Becoming a Certified Retirement Financial Advisor

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National Commission for Certifying Agencies
Image: credentialingexcellence.org

Based in Phoenix, Arizona, Darcy Bergen has worked for more than two decades building a successful career as a financial consultant. As president of Bergen Financial Group, Darcy Bergen maintains accreditation as a certified retirement financial advisor (CRFA).

Recognized by the National Commission for Certifying Agencies, CRFA encompasses a network of financial professionals who specialize in a wide range of retirement services. Prior to receiving designation as a CRFA, however, individuals must complete 24 college-level hours of classes that focus on financial services and practical professional tools. Prospective members must then take the organization’s comprehensive computer-based exam at a local testing center. This 100-question exam assesses six areas of expertise, such as retirement investment concepts, tax issues, and social security programs.

Upon receiving admission as a CRFA, members must pledge to follow the organization’s code of ethics, which ensures that they maintain a high standard of professional principles throughout their work. Additionally, members must renew their certification every year and complete 15 total hours of continuing education courses in retirement and ethics.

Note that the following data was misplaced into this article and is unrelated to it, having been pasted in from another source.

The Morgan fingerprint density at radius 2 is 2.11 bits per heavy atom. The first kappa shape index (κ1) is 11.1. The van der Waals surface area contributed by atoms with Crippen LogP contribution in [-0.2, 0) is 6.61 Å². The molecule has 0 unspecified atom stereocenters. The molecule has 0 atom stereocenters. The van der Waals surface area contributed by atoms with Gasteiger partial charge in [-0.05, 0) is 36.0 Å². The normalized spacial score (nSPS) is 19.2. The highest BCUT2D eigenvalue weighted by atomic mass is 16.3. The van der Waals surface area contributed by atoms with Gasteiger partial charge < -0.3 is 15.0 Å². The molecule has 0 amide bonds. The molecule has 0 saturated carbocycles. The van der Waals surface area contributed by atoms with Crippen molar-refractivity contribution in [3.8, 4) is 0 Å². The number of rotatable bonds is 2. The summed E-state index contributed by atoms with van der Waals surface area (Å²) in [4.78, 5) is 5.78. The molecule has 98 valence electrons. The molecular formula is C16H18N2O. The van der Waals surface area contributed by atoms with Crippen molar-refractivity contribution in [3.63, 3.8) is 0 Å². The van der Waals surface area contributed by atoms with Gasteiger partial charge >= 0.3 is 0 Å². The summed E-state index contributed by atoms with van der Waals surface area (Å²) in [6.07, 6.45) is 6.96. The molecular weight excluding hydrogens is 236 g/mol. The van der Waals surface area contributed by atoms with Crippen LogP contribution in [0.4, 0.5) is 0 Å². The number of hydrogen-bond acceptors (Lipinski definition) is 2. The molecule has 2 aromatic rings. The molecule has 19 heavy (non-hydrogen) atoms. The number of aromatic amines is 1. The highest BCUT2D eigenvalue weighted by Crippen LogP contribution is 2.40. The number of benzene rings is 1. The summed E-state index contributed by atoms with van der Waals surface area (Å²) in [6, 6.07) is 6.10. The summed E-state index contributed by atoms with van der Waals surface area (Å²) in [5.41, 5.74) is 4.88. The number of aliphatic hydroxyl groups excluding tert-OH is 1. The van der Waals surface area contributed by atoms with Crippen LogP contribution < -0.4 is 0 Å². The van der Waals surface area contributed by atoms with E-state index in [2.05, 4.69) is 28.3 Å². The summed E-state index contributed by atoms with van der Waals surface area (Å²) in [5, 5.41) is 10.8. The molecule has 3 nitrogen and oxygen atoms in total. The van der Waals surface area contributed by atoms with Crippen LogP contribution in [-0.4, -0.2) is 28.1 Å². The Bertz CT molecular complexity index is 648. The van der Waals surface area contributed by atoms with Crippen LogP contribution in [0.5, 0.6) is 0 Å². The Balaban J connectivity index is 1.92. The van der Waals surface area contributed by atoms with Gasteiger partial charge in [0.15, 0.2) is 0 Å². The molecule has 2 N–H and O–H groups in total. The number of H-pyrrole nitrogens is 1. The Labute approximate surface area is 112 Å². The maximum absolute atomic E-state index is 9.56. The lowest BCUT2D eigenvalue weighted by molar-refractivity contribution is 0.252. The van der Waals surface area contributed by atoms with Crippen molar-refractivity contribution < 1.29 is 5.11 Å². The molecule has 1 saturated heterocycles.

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Darcy Bergen: Qualities of a Great Manager

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Great Management
Image: qualitycoaching.com

An expert manager and qualified leader, Darcy Bergen serves as the President of Clear Solutions for Seniors. Darcy Bergen has also worked as a Branch Manager at a financial planning firm and has acted as Manager and Owner of Darcy Bergen & Associates.

Every great manager retains certain qualities that make him or her excellent at what they do. While some individuals excel or grow in a variety of areas, most great managers have certain key qualities in common.

Commitment: Without the drive to move a team forward, many managers would fail from the start. Managers who do well, retain the vision and motivation to progress, regardless of obstacles or challenges.

Small Steps for the Big Picture: Almost any manager can learn the ways of delegation; however, knowing how to break down a major goal into smaller, more manageable steps is the mark of a unique and successful leader. Details can be just as important as the end result, so thinking small while keeping in mind the big picture can be a huge asset.

Staying Grounded: Just because a manager wields authority does not mean that they must act or appear superhuman. Employees value a leader who can be themselves, connect to those around them, and not hide behind a veil of workplace power.